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SALT LAKE CITY — In August 2014, hundreds of triathletes will accept the Utah Doxa Threelay challenge, a two-day team triathlon spanning 270 miles from Duschene to Price. They'll compete in teams of 12, six, or for the truly brave, three athletes.
James Player, however, will take on all the other teams by himself. He's so confident, he's offered a reward for any team that can beat him.
Founders of the Doxa Threelay — a progressive relay similar to RAGNAR but involving biking and swimming in addition to running — thought they'd created the perfect event. Each athlete could adapt his or her team to their own skill level, making it accessible and appealing to multiple levels of athletes. Then they met Player at the St. George Marathon.
"He immediately expressed interest in doing the entire relay by himself," said James Andersen, one of the Doxa founders. "At first we laughed at the idea of one person doing a 270-mile triathlon, but once he informed us of his experience in extreme endurance races, things got serious.
"Realizing that there are extreme endurance athletes out there looking for the next challenge, we decided that the individual 'Doxa Man' option needed to be added to the menu," he said.
Doxa means "glory" in Greek. Few understand the meaning of the word better than Player. A U.S. Navy veteran who served in Desert Storm and father of four, the Sacramento man has competed over a hundred times. His accomplishments include 24 marathons, including the Boston Marathon, six Iron Man events, and two Ultraman triathlon. In June 2013, he completed the Western States 100-mile endurance run in 107-degree weather.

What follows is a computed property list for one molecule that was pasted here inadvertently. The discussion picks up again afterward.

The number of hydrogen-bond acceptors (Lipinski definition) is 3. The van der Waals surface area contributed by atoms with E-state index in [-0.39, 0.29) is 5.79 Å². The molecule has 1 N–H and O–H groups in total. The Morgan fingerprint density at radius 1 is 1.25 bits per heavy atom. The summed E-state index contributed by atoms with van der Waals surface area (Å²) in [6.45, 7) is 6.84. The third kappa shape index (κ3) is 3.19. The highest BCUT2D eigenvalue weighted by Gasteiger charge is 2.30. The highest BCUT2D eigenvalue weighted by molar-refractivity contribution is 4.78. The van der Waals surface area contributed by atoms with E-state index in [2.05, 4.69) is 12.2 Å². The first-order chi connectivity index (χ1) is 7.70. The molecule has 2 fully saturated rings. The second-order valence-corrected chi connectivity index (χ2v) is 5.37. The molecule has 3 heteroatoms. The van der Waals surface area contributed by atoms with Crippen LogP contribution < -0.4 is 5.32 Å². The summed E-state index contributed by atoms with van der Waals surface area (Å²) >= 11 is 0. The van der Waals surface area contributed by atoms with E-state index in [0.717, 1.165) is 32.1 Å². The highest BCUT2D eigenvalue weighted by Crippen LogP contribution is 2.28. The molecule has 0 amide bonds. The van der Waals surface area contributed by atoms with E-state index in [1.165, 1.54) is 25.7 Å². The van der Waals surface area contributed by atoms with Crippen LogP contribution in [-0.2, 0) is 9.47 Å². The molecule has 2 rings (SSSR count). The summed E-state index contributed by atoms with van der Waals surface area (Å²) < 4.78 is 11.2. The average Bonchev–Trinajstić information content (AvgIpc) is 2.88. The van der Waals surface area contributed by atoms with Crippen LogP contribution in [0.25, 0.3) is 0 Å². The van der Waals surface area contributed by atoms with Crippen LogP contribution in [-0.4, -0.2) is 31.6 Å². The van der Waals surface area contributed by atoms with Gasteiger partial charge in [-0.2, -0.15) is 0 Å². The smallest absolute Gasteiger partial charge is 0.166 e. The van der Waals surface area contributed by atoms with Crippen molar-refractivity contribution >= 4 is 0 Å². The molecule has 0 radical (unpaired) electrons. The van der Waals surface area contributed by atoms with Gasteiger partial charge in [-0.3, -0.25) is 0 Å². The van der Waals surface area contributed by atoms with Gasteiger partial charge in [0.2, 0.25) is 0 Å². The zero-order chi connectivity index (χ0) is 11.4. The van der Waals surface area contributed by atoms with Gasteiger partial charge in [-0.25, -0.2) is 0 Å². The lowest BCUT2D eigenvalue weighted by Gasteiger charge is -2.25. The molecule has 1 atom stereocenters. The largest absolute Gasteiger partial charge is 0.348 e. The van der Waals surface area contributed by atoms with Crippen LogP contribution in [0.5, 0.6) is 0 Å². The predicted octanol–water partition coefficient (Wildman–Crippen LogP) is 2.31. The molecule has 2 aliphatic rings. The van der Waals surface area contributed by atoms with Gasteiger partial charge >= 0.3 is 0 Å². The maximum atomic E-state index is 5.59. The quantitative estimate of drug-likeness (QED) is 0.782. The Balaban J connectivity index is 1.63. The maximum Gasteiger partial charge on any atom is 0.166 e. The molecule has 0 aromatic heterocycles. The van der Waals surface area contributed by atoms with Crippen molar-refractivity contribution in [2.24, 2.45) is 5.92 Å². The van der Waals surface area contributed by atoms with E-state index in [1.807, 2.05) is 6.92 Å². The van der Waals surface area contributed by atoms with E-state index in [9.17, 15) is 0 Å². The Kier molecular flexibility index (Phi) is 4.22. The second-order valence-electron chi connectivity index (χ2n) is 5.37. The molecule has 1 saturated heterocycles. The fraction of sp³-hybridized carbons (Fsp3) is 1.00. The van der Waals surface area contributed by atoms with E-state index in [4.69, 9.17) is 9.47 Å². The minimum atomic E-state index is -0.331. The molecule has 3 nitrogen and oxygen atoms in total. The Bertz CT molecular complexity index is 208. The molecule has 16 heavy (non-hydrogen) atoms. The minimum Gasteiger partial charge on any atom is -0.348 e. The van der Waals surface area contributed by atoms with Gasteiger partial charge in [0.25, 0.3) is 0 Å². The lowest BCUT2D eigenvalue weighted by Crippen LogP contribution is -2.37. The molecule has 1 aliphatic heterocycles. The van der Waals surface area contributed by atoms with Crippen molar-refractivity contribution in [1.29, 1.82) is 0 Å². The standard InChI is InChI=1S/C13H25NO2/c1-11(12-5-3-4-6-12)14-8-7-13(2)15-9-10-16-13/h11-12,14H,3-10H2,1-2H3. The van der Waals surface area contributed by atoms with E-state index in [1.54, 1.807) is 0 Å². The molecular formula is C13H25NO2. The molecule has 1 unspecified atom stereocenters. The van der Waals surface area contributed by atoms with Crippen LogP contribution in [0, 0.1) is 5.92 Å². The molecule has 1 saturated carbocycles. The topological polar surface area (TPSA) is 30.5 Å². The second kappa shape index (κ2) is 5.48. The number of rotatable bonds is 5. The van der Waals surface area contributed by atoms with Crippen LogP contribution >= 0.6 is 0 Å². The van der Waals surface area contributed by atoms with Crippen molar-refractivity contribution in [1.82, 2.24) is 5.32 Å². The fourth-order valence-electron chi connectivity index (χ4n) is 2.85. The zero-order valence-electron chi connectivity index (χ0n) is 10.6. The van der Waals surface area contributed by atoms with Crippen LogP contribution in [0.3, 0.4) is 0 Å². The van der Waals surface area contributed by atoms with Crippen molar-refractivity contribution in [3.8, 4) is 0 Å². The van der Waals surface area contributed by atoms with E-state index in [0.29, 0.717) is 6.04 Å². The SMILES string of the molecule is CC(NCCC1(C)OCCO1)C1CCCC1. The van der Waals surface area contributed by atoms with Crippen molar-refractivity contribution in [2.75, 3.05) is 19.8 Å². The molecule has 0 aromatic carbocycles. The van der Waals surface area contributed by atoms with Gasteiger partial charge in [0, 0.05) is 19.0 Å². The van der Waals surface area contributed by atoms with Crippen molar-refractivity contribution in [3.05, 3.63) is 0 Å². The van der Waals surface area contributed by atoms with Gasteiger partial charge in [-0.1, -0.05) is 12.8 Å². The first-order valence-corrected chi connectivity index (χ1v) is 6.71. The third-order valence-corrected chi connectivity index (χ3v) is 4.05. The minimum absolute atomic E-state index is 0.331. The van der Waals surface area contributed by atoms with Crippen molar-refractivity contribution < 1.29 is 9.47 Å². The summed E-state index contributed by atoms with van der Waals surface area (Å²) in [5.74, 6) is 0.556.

"I threw up 36 times. Yes, I counted," Player said. "The climax of 100-mile races is when all physical, mental, emotional and spiritual energy is exhausted and you find yourself on the side of the trail in the darkest of places. Then somehow you talk yourself into getting out of this fetal position and put one foot in front of the other. That internal struggle builds character like no other."
It is that internal struggle, it seems, that draws Player to Utah in August. During the 35-second window allowed each team to "hand off," or transition to the next team member, Player will have to change his shoes, wetsuit, or clothing and then plunge into the race again.
"(The transitions) will be a tough challenge," he said. "I expect they’ll have a 90-minute advantage over me, so I’ll have to make it up somewhere on the bike or run."
Despite the disadvantage, Player is so confident that he has offered $100 in free Power Bar product to any team that beats him.
"I love setting goals and achieving them. I thrive on challenges. Just tell me I can’t do something," he said. "There is always something new to learn or experience."
Player looks forward to visiting the Beehive State again. He went to Kennedy Junior High in West Valley City as a child.
"Our family loves Utah," Player said. "We’ve been back to visit almost every year. I’ve done a lot of events in Utah and plan on doing many more. It’s one of the few states that seem to make a special effort to hold events on Saturdays. We have family and friends throughout the state and have visited many of the national parks."
Above all, there's one thing Player hopes to gain from his trip to Utah: "I like to learn new things and enjoy making new memories," he said.
Rebecca has written for Schooled Magazine, KSL.com, Provo Daily Herald and Deseret News. She is also the author of "How to Have Peace When You're Falling to Pieces," an inspirational book for mothers.